According to the Pueblo Chieftain, last year the Legislature authorized the sale of the home by the Department of Human Services, which sought to cut ties with it because it has lost money and is the only home in the state veterans′ nursing home fund that is not authorized for residents whose stays are subsidized by the U.S. Department of Veterans Affairs.
Coloradans strongly support clean air, clean jobs
DENVER– With the debate picking up in earnest at the Colorado Public Utilities Commission over Xcel Energy′s proposed plan to comply with Colorado′s landmark Clean Air-Clean Jobs Act, new data will be released Tuesday demonstrating broad and deep support among Coloradans for Xcel Energy′s proposal to shut down five metro-area coal units.
The bi-partisan research team of Public Opinion Strategies (R) and Fairbank, Maslin, Maullin, Metz & Associates (D) examined public perceptions of Xcel Energy’s plans to comply with the state′s new clean air statute. Data demonstrate overwhelming voter support for shifting Colorado’s electricity generation from coal to renewable energy, energy efficiency efforts, and natural gas. Research also shows what happens to support levels after hearing the cost implications of the proposal.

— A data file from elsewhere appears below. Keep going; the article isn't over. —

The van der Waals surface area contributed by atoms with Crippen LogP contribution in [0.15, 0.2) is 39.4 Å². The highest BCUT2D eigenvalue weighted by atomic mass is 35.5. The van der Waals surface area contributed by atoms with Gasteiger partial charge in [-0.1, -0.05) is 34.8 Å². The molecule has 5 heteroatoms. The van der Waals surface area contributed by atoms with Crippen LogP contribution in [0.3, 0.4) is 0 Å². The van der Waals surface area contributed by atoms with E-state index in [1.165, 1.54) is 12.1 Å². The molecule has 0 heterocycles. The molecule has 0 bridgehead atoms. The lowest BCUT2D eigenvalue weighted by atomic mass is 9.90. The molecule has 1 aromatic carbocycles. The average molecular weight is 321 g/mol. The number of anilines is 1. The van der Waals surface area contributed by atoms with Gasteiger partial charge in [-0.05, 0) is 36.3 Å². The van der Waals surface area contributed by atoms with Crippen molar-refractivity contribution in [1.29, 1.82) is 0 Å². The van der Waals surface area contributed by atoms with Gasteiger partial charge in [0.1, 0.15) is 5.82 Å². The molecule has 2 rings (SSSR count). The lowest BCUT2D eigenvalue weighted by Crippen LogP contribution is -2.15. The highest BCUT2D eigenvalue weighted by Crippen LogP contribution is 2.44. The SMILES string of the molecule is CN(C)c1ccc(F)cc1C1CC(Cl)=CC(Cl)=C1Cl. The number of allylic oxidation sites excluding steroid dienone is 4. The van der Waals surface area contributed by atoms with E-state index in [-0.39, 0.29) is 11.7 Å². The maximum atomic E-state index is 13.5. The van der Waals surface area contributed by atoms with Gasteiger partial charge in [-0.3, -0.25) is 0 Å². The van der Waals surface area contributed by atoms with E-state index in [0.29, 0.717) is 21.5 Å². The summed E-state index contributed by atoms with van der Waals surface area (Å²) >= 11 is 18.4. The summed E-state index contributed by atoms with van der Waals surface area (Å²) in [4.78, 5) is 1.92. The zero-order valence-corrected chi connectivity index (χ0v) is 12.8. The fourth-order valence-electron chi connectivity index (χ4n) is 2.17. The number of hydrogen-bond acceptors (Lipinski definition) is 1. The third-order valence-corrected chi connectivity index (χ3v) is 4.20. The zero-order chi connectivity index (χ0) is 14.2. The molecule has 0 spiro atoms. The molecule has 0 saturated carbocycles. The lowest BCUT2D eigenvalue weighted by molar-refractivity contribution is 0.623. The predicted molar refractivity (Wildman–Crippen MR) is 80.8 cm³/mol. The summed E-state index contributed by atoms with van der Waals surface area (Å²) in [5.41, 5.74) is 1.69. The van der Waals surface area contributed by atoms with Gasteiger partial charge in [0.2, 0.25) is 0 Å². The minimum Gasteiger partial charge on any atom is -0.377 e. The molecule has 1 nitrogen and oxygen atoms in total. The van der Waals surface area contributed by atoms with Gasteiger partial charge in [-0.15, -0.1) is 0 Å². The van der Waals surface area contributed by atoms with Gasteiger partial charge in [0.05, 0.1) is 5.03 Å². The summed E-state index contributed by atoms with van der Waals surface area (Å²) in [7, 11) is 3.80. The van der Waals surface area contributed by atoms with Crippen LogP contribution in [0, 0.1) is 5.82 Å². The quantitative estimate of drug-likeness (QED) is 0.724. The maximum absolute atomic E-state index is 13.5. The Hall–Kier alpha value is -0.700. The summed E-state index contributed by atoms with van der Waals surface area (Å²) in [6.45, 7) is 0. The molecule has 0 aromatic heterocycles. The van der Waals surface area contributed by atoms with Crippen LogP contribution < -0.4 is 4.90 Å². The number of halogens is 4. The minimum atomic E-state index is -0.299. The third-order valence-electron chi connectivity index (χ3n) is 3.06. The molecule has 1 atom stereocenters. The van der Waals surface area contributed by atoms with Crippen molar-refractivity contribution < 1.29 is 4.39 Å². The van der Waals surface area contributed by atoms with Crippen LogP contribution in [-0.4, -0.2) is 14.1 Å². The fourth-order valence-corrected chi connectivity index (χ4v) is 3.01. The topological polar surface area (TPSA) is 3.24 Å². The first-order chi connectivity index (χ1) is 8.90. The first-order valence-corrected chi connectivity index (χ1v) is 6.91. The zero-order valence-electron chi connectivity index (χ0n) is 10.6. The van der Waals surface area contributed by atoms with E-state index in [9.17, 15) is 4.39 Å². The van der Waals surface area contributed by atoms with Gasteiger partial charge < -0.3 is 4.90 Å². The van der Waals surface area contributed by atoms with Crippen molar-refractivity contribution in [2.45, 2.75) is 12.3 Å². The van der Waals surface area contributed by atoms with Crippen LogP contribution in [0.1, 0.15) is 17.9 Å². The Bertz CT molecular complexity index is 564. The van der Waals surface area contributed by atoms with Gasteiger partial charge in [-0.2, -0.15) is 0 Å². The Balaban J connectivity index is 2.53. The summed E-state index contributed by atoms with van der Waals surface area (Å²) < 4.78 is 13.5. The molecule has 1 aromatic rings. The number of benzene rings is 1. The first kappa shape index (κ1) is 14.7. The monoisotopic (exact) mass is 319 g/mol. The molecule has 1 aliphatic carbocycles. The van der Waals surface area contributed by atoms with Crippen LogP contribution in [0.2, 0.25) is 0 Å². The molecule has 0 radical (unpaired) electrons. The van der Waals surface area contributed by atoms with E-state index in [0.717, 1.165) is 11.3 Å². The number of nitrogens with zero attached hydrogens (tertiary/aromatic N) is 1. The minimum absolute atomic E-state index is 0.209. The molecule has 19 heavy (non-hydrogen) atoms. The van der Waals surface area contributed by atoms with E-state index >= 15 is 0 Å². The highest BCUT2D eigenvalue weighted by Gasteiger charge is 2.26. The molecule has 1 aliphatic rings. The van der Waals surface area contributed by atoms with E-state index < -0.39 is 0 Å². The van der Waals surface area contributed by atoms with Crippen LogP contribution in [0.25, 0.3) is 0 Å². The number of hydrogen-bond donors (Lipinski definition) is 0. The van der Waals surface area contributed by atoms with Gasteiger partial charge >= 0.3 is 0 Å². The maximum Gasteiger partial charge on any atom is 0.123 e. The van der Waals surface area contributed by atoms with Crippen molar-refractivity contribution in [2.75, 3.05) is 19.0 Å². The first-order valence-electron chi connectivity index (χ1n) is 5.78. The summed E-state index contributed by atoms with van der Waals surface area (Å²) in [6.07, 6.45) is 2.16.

The event will be on Tues. Sept. 21 at 9 am at the Molly Blank Conference Center, National Jewish Health, 1400 Jackson St, Denver CO 80206. Parking for working members of the media is available at northwest corner of 14th and Jackson St in the Weitz Construction lot. Public parking for Tuesday′s event is available in the Gove School lot at 14th and Ash St. From the lot, walk west on 14th across Colorado Ave to the National Jewish Health campus. Please do not park in patient parking lots.
Speakers will be State Representative Judy Solano, primary sponsor Colorado Clean-Air, Clean-Jobs Act; Dr. Karin Pacheco, Assistant Professor, Environmental and Occupational Health Sciences, National Jewish Health; Pete Maysmith, Executive Director Colorado Conservation Voters; and Natalia Swalnick, American Lung Association.